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Of Montreal Kicks Off Latest Tour in Athens


Of Montreal frontman Kevin Barnes gets right down to reflecting on his personal life on his latest record, simply titled UR FUN—no ethereal adjective-noun pairing necessary. On the album, sole  constant Barnes strays away from his 1960s psych-rock tendencies and takes a deep dive into all the neon and bubblegum that the ’80s had to offer.

This is the Athens legend’s 15th studio album in a 23-year period, a righteous pace that shouldn’t go without commendation. The organic work may be mistaken at first glance as a playlist of party tracks, but snaking around happy hits such as “Peace to All Freaks” are love songs for featured artist Locate S,1—aka Barnes’ romantic partner, Christina Schneider—and lyrics laden with political commentary. The record seamlessly surfs from the honeymoon phase of a new relationship to contemplating the ethical standards that have shaped modern America.

“There are other layers of the human experience that inspired it,” Barnes says, “more introspective songs about mental illness and dealing with dissociative disorder, anxiety, things like that.” Those themes propel songs like “Deliberate Self-harm Ha Ha” with biting intimacy. Barnes has dealt with the subject on past albums, but without listening closely to the words, his tunes could masquerade as cheerful bops.

It’s quite the range of emotions in under an hour across only 10 songs, but an even tone of effervescence holds things steady. These days, “people don’t really listen to a full record,” Barnes says, “so I kind of wanted to front-load it with the more positive, accessible songs, and then, if people wanted to get deeper into it, they could see that there were more layers to it. I wanted it to be something that, when it’s over, you kind of want to start it again, rather than feeling totally exhausted.”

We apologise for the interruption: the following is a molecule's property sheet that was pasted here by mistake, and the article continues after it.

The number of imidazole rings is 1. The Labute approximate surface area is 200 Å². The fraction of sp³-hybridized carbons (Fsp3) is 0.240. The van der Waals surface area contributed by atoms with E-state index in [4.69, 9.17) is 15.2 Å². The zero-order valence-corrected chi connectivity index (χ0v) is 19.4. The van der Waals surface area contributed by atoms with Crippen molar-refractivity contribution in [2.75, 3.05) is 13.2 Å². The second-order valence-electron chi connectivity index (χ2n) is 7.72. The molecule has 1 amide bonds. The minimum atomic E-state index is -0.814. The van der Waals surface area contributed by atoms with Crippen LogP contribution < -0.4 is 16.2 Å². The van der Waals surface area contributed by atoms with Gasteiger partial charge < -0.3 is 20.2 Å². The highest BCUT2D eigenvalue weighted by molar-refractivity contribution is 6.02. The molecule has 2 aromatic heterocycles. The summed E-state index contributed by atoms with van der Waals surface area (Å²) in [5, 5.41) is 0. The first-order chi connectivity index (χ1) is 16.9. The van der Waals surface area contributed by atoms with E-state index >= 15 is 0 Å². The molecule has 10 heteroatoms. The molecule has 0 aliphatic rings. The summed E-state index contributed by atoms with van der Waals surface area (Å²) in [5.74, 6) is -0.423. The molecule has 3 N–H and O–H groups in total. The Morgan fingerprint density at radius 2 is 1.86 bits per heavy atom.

Throughout the album, upbeat keyboard melodies illuminate strobe-like sensations, and Barnes’ voice slides over swiveling synth with total certainty. When this instrumentation takes the backseat, kaleidoscopic guitar harmonies take the wheel and bring light percussion along for the ride, staying true to of Montreal’s polychromatic palette while navigating uncharted territory.

“I think that it’s just my nature to want to explore different influences and try to not necessarily reinvent myself every time, but try to sort of unpeel another layer to see what else I can do,” says Barnes. “I always want to make something that feels like it still makes sense as an of Montreal record, but it doesn’t just feel like I’m treading water and trying to reproduce something that I’ve done.”

This is flawlessly executed in “20th Century Schizofriendic Revengoid-man,” Barnes’ personal favorite song for the cathartic experience it produces. This track finishes off the album and truly is the cherry on top, scooping cacophonous sing-speak atop saccharine guitar licks that pull from of Montreal, then and now.

The band, which has traveled all over the world, kicks off its next tour in its home base of Athens. When Barnes first moved here in the late ’90s, he was part of the notorious Elephant 6 art collective, a tight-knit community woven into the patchwork of the local music scene. “We’d all play on each other’s records, having potlucks together,” and the friend group steadily began implementing theatrics into their bands’ live shows, Barnes says.

It was this initiative that inspired of Montreal’s legendarily raucous performances. “Everyone had the same mentality, that we didn’t just want to get on the stage in our jeans and T-shirts and just do the street clothes thing,” Barnes says. “We wanted to make it feel more fantastical, psychedelic, immersive and cinematic.”

These descriptors could easily be used to reference of Montreal’s musical style, as well as its album cover art, so it is only natural that they be represented in the group’s live show, as well. On Thursday, Barnes and his band return to the Georgia Theatre to share the fun with a new audience in the town where it all began, more than two decades ago.

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